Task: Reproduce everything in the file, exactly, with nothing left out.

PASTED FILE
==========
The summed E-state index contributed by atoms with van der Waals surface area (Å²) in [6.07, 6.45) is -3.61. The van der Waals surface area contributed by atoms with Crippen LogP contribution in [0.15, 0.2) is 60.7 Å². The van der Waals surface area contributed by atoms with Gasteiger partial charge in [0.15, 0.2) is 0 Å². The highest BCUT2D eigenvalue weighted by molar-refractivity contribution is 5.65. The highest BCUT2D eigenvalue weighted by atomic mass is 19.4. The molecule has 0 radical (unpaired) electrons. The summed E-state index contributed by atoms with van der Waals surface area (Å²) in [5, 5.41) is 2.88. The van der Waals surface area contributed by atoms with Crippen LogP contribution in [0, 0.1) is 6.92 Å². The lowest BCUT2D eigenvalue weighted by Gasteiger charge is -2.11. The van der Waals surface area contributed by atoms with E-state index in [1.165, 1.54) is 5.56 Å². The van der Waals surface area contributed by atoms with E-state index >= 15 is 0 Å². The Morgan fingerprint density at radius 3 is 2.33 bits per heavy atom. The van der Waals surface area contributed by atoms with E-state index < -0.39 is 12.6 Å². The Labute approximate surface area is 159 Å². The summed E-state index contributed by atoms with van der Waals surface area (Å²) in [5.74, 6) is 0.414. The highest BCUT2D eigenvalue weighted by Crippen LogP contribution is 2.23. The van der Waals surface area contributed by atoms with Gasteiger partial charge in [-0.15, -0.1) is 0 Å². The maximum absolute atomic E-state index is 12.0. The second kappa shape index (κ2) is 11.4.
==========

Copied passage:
The summed E-state index contributed by atoms with van der Waals surface area (Å²) in [6.07, 6.45) is -3.61. The van der Waals surface area contributed by atoms with Crippen LogP contribution in [0.15, 0.2) is 60.7 Å². The van der Waals surface area contributed by atoms with Gasteiger partial charge in [0.15, 0.2) is 0 Å². The highest BCUT2D eigenvalue weighted by molar-refractivity contribution is 5.65. The highest BCUT2D eigenvalue weighted by atomic mass is 19.4. The molecule has 0 radical (unpaired) electrons. The summed E-state index contributed by atoms with van der Waals surface area (Å²) in [5, 5.41) is 2.88. The van der Waals surface area contributed by atoms with Crippen LogP contribution in [0, 0.1) is 6.92 Å². The lowest BCUT2D eigenvalue weighted by Gasteiger charge is -2.11. The van der Waals surface area contributed by atoms with E-state index in [1.165, 1.54) is 5.56 Å². The van der Waals surface area contributed by atoms with E-state index >= 15 is 0 Å². The Morgan fingerprint density at radius 3 is 2.33 bits per heavy atom. The van der Waals surface area contributed by atoms with E-state index < -0.39 is 12.6 Å². The Labute approximate surface area is 159 Å². The summed E-state index contributed by atoms with van der Waals surface area (Å²) in [5.74, 6) is 0.414. The highest BCUT2D eigenvalue weighted by Crippen LogP contribution is 2.23. The van der Waals surface area contributed by atoms with Gasteiger partial charge in [-0.15, -0.1) is 0 Å². The maximum absolute atomic E-state index is 12.0. The second kappa shape index (κ2) is 11.4.